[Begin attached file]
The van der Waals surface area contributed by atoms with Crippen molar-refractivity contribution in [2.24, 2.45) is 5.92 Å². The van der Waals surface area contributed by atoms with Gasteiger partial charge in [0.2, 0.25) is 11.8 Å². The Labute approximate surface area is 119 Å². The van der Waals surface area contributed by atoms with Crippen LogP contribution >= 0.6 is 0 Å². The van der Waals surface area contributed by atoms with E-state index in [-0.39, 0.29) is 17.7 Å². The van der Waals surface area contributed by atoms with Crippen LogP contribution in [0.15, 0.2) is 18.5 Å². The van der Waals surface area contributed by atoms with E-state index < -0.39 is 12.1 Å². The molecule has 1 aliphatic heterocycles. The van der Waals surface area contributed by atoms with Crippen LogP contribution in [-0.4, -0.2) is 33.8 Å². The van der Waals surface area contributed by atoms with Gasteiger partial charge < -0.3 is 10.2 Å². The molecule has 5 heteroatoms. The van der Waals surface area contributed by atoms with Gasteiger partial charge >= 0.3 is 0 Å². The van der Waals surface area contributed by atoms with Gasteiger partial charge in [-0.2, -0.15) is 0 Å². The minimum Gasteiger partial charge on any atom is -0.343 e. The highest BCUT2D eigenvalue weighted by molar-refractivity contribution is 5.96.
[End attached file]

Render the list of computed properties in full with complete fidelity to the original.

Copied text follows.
The van der Waals surface area contributed by atoms with Crippen molar-refractivity contribution in [2.24, 2.45) is 5.92 Å². The van der Waals surface area contributed by atoms with Gasteiger partial charge in [0.2, 0.25) is 11.8 Å². The Labute approximate surface area is 119 Å². The van der Waals surface area contributed by atoms with Crippen LogP contribution >= 0.6 is 0 Å². The van der Waals surface area contributed by atoms with E-state index in [-0.39, 0.29) is 17.7 Å². The van der Waals surface area contributed by atoms with Crippen LogP contribution in [0.15, 0.2) is 18.5 Å². The van der Waals surface area contributed by atoms with E-state index < -0.39 is 12.1 Å². The molecule has 1 aliphatic heterocycles. The van der Waals surface area contributed by atoms with Crippen LogP contribution in [-0.4, -0.2) is 33.8 Å². The van der Waals surface area contributed by atoms with Gasteiger partial charge < -0.3 is 10.2 Å². The molecule has 5 heteroatoms. The van der Waals surface area contributed by atoms with Gasteiger partial charge >= 0.3 is 0 Å². The van der Waals surface area contributed by atoms with Gasteiger partial charge in [-0.2, -0.15) is 0 Å². The minimum Gasteiger partial charge on any atom is -0.343 e. The highest BCUT2D eigenvalue weighted by molar-refractivity contribution is 5.96.